WORLD SOCCER: After fighting for so long to get the job, how does it feel to be at the helm?
As days and weeks go by, I enjoy the responsibility more and more. It’s a job that seems to be tailor-made for me, I’m very happy with the way things are going. I’m starting to convince the players that they have to develop a winning mentality, and if we add teamwork and harmony I’m sure we will finally change the way the world sees Mexican football.
Some players have said they feel encouraged by being managed by their former idol.
It’s not just the footballers who are excited; it’s everybody around the national team – the mass media, the fans, the other coaches. I’m very surprised at the expectation we have felt in our friendly matches, we feel like we are already at the World Cup!
Why should that be?
I think it’s because of the way the team is performing, its attacking style, and the fact that the players now feel it’s just the best footballers who will be chosen, for their quality and not because of other unknown reasons.
For the first time, the squad has five players based overseas. Do you think this could help the team get to the next level?
When I say that all my players should go abroad, I really mean it. One match in a top European league is equivalent to 30 in the Mexican League. I also think the players will benefit a lot by facing the difficulties of adapting to a foreign culture. That strengthens their will and makes them better players.
Can you pick out some Mexico-based players who you feel should be playing abroad?
I think most of my players have the talent to play in the most important leagues in Europe. Obviously, some shine more than others, because of the positions they play in, but they’re all among the best in the world. For instance, Guillermo Ochoa is an amazing young goalkeeper and should leave as soon as possible; Andres Guardado is another fantastic player who could play in any top European team; Omar Bravo, Alberto Medina, Adolfo Bautista…I’d better stop now or I will tell you the entire squad!
There seems to be a consensus that Mexican football has improved greatly. Do you agree?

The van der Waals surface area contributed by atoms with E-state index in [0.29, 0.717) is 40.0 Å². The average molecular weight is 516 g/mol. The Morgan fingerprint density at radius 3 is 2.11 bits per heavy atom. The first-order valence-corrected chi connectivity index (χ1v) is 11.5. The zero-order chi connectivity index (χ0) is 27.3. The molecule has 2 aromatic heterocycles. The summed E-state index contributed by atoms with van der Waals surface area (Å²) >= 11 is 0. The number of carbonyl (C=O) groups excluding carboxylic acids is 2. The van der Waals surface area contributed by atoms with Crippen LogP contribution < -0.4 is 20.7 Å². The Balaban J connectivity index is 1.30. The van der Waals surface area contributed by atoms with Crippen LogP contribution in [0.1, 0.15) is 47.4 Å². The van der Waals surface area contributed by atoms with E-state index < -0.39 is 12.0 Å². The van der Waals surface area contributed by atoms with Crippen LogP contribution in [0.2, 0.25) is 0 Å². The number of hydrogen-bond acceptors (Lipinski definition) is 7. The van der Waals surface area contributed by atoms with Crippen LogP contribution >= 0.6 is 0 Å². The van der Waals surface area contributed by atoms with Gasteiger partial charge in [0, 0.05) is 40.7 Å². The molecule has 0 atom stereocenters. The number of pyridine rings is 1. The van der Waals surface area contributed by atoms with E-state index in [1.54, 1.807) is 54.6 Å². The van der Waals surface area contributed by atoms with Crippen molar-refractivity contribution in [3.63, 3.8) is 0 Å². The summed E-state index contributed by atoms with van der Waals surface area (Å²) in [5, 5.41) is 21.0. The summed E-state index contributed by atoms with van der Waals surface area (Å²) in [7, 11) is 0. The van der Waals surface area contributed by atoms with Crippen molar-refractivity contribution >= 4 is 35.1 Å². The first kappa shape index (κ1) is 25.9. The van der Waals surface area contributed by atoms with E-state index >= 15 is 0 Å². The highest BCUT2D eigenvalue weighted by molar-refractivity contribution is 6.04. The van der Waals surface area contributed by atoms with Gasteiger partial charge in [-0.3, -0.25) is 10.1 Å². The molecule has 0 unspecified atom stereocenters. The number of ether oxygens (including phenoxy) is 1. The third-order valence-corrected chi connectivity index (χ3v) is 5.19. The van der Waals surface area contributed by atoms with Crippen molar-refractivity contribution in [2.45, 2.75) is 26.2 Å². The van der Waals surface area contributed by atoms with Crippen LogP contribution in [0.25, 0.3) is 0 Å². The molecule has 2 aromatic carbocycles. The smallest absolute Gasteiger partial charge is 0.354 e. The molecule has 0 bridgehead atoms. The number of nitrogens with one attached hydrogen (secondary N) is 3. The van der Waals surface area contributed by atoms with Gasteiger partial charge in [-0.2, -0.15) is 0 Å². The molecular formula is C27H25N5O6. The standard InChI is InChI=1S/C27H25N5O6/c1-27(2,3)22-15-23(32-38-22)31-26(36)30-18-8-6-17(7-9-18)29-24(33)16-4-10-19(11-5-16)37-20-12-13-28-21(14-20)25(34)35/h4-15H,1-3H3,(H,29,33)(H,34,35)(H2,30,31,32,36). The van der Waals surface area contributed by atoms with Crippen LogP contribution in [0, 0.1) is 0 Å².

I think the turning point was in 1993 when we played in the Copa America for the first time. We were banned from the World Cup in 1990 because of one of the most stupid mistakes in the history of our football [Mexico fielded over-age players in an Under-20 World Youth Cup qualifier and were suspended from international football for two years], and nobody knew what the real level of our team was. We reached the Final of that Copa and discovered we could compete.
Before that, we had the quality but not the confidence. Now Mexican football has evolved considerably, positioning itself among the top three in the Americas. The fact that we are playing regularly in South American competitions helps. In the past, we could play only against rivals in CONCACAF and the level of play was quite a bit lower. Now the national team plays in the Copa America and the clubs play in the Libertadores Cup and Sudamericana Cup with a lot of success.
You enjoyed much success as a player with Real Madrid and obviously liked it in Spain. Are there any other leagues that attract your interest?
I like English football a lot. I think it has improved impressively since the inception of the Premier League and now is firmly established as one of the top three leagues in the world. But what I really love about English football is the concept of the manager. I think that a coach has to have complete control over the club he is directing, and, sadly, that doesn’t happen anywhere else. I wanted to import that idea during my tenure at Pumas UNAM and I ended up doing it unofficially because I really think that it’s the best way
Would you manage there?
Of course, I’m more than able to manage in one of the top leagues in the world when my time with Mexico ends.
But first you have the Gold Cup and Copa America. What are your predictions?
We will win the Gold Cup and we will be up there fighting with Brazil and Argentina for the Copa America. I know that you have to be at your very best to beat those two teams, and that’s why I don’t want to promise the title, but we will be among the top four, for sure.
When you finish your Mexico tenure, how would you like to be remembered?
What I’m looking for is to make history, and that means producing performances and finishing positions better than previously achieved by the team. That’s why I’m inviting every Mexican who wants to make history to come on my ship, which I call “the ship of success”.
Where do you see yourself after World Cup 2010 in South Africa?
As a manager I would like to follow in the same steps I took as a player. I have done it with Pumas and the national squad, and the next one will obviously be Real Madrid, although I may have to manage another European club first. After that, I would retire from coaching, but I would love to remain involved with football.
Do you feel you are following in the footsteps of other football greats of your generation?
They are my references, especially Platini and Beckenbauer, who have had extraordinary success in everything they have tried to accomplish. I obviously want to follow in their path. I’m already a member of FIFA’s Football Commission, and that has helped me understand how things work. I love that part of football and I would want to do it in a few years, representing the CONCACAF area.